posted by Tony Bourke on Thu 22nd Jan 2004 21:29 UTC
IconWhen running tests, installing operating systems, and compiling software for my Ultra 5, I came to the stunning realization that hey, this system is 64-bit, and all of the operating systems I installed on this Ultra 5 (can) run in 64-bit mode.

I wondered if it would be best to compile my applications in 32-bit mode or 64-bit mode. The modern dogma is that 32-bit applications are faster, and that 64-bit imposes a performance penalty. Time and time again I found people making the assertion that 64-bit binaries were slower, but I found no benchmarks to back that up. It seemed it could be another case of rumor taken as fact.

So I decided to run a few of my own tests to see if indeed 64-bit binaries ran slower than 32-bit binaries, and what the actual performance disparity would ultimately be.

Why 64-bit?

In the process of this evaluation, I came to ask myself: Why go through all the trouble to make it 64-bit anyway? Other than sex appeal, what other reasons are there for 64-bit?

Checking out Sun's Docs site, I ran across this article: Solaris 64-bit Developer's Guide (http://docs.sun.com/db/doc/806-0477). It gives some good detail on when 64-bit might make sense, and is relevant for Solaris as well as other 64-bit capable operating systems.

The benefits for 64-bit seem to be primarily mathematical (being able to natively deal with much larger integers) and for memory usage, as a 64-bit application can grow well beyond 2 GB.

Operating systems seem to be benefiting from 64-bit first, allowing them to natively handle greater large amounts of RAM (some operating systems such as Windows and Linux have ways around the 2/4 GB limit on 32-bit systems, but there is funkyness involved).  There aren't many applications that use more than 2 GB of memory and greater, but there are more on the horizon.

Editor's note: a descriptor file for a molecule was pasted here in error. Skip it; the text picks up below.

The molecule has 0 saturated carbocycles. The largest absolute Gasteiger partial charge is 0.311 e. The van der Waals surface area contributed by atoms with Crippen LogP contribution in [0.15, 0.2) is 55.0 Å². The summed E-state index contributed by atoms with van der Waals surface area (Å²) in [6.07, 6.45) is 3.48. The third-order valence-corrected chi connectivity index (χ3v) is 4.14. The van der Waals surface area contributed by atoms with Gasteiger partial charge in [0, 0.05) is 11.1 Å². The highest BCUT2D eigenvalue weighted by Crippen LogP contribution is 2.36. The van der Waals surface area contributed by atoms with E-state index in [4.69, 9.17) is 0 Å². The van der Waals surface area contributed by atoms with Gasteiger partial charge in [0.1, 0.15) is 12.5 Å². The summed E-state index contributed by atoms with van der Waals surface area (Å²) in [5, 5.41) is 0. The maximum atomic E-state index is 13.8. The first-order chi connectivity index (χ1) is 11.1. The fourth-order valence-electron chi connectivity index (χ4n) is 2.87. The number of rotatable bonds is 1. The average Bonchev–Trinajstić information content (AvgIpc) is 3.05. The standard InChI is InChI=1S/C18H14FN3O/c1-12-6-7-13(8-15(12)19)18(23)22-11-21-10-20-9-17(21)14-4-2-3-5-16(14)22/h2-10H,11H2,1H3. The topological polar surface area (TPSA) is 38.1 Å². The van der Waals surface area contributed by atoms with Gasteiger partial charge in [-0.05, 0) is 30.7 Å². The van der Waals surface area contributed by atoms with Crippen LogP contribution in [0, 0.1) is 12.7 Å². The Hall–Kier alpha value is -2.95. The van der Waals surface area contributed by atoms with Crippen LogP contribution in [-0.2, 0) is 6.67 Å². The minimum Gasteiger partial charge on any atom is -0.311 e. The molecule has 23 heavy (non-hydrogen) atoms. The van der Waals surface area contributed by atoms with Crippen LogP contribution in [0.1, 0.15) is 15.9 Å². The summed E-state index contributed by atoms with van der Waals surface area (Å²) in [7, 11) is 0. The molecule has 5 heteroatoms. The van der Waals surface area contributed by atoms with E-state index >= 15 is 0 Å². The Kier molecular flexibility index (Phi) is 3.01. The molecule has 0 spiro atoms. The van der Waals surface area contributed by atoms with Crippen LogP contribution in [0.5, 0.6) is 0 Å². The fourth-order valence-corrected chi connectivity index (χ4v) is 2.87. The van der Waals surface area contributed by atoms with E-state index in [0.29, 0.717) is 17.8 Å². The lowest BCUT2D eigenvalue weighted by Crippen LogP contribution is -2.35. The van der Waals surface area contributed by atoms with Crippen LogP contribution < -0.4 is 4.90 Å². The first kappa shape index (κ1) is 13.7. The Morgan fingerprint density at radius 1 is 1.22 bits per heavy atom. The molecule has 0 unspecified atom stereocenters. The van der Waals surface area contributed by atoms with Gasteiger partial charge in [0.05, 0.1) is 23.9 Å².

Given that this Ultra 5 cannot hold more than 512 MB of RAM (it's got 256 MB in it now), there's not much benefit in the memory area, for either the OS or applications. Still, I want to see what issues and performance penalties there may be with 64-bit binaries, so I'll give it a shot anyway.

Here are some links for further reading on 64-bit computing.

Applications

The first step was to select some applications to run these tests against. They would have to be open source so I could compile them in 32-bit and 64-bit versions, and there would need to be some way to benchmark those applications. I would also need to be able to get them to compile in 64-bit mode, which can be tricky. I tried a few different applications, and ended up settling on GNU gzip, OpenSSL, and MySQL.

Test System

My test system is my old Sun Ultra 5 workstation, for the specs please refer to the intro article. The operating system install is Solaris 9, SPARC edition, 12/03. The 9_Recommended public patch cluster was also installed.

For the compiler, I used GCC 3.3 .2 that I got from http://www.sunfreeware.com which is built for producing both 32-bit and 64-bit binaries. To see if it can successfully produce 64-bit as well as 32-bit binaries, I'll run a very simple test of the compiler.

I create a very simple C file, which I call hello.c:

main()
{
printf("Hello!\n");
}

I'll just run a quick test to see if it compiles in regular 32-bit mode:

gcc hello.c -o hello32

The complier gives no errors, and we see that a binary has been created:

-rwxr-xr-x 1 tony tony 6604 Jan 6 13:24 hello32*

Just to make sure, we'll use the file utility to see what type of binary it is:

# file hello32

hello32: ELF 32-bit MSB executable SPARC Version 1, dynamically linked, not stripped

So the file is 32-bit, and runs SPARC Version 1, which means it should run on any SPARC system. And of course, we'll run it to see that it runs correctly:


# ./hello32

Hello!


All is well, so now let's try compiling hello.c as a 64-bit binary. For GCC, to create a 64-bit binary, the CFLAG is -m64.


gcc hello.c -o hello64 -m64


No errors were given, and we see that a binary has been crated:


-rwxr-xr-x 1 tony tony 9080 Jan 6 13:24 hello64*


But is it a 64-bit binary? The file utility will know.


hello64: ELF 64-bit MSB executable SPARCV9 Version 1, dynamically linked, not stripped


The binary is 64-bit, as well as SPARCV9, which means it will only run on SPARC Version 9 64-bit CPUs (UltraSPARCs). So now we've got a 64-bit binary, but does it run?


# ./hello64

Hello!


OK, so now we're set. Now we can test to see if 64-bit binaries are really slower, but we'll have to use something a little more intensive than “Hello!”.

Table of contents
  1. "Benchmark: 64bit vs 32bit, Page 1"
  2. "Benchmark: 64bit vs 32bit, Page 2"
  3. "Benchmark: 64bit vs 32bit, Page 3"
  4. "A note on Benchmarking in general"
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